'Consequences' for Panama if no improvement: OECD’s Gurria

The Panama Papers scandal highlights how much progress the world has made in combating tax havens, the head of the Organisation for Economic Co-operation and Development (OECD) told CNBC on Friday, warning that Panama would face "consequences" if it did not improve.

"It shows how much progress we have made because it shows also that the tolerance (for tax havens) is very dramatically reduced. And also the fact that it shook everybody up (shows that) now it is an exceptionality rather than the rule," Angel Gurria, the secretary general of the OECD, said in Washington D.C.

The OECD is an influential international organization to which 34 mostly major economies belong. Panama, a small country in Latin America, is not a member.

The so-called Panama Papers have exposed more than 11.5 million financial and legal records and revealed the heads of states and other public figures around the world that are sheltering wealth offshore.

The leak came from Panama-based law firm Mossack Fonseca.

Panama City skyline with large cruise ship in foreground.
dani3315 | iStock | Getty Images Plus
Panama City skyline with large cruise ship in foreground.

On Thursday, the OECD published a report stating that a number of countries were yet to implement international tax transparency standards that were agreed in 2009.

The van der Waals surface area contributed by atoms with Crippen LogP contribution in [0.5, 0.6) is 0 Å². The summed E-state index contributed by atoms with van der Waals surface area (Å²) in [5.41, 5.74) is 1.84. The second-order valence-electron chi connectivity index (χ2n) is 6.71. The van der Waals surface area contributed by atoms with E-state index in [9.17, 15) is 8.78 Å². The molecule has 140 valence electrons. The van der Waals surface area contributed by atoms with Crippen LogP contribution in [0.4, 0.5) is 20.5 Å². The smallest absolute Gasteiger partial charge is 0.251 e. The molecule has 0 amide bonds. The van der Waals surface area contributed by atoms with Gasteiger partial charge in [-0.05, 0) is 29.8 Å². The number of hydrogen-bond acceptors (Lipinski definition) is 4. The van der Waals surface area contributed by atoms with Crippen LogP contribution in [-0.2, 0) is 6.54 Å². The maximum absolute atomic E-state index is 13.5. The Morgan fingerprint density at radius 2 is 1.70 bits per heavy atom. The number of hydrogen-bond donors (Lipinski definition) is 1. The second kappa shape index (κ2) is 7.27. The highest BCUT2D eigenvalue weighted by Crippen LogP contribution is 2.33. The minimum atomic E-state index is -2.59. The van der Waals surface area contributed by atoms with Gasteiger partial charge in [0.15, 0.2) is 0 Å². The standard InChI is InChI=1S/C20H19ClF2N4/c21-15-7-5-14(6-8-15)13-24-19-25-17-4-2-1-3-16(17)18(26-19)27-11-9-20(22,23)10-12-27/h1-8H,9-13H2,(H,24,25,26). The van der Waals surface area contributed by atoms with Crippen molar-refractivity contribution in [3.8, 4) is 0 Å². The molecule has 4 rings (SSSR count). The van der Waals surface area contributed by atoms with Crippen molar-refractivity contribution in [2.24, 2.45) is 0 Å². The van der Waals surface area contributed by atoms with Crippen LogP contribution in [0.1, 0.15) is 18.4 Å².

Panama, along with Bahrain, has refused to commit to new standards that are due to come into effect in 2017 and 2018.

"Panama had been the last holdout, if you will, of the large financial centers," Gurria told CNBC on Friday.

The OECD noted the limited availability of accounting records and ownership information for private foundations in Panama, as well as its unresponsiveness to requests from other countries for tax exchange agreements.

Gurria expressed hope on Friday that Panama would commit to higher standards in the wake of the leak.

"I would like to think that this accident, this incident — the silver lining of it is that now Panama will join the rest of mankind," he told CNBC.

He hinted that Panama-based companies might ultimately face sanctions if their country did not adopt higher standards.

"In the end, it is their call and if they join — very good. If they don't, they'll be some consequences," Gurria told CNBC.

"There could be constraints put on, or sanctions put on, to companies and therefore indirectly to the country," he later added.

Offshore accounts are a traditional way for the wealthy to diversify the location of their investments, benefit from lower tax rates or enjoy lower regulatory oversight.

The prime minister of Iceland and Spain's acting industry minister have resigned in the wake of the Panama Papers. Both former ministers were linked to offshore companies, but deny wrongdoing.

CNBC has been unable to independently verify the allegations.

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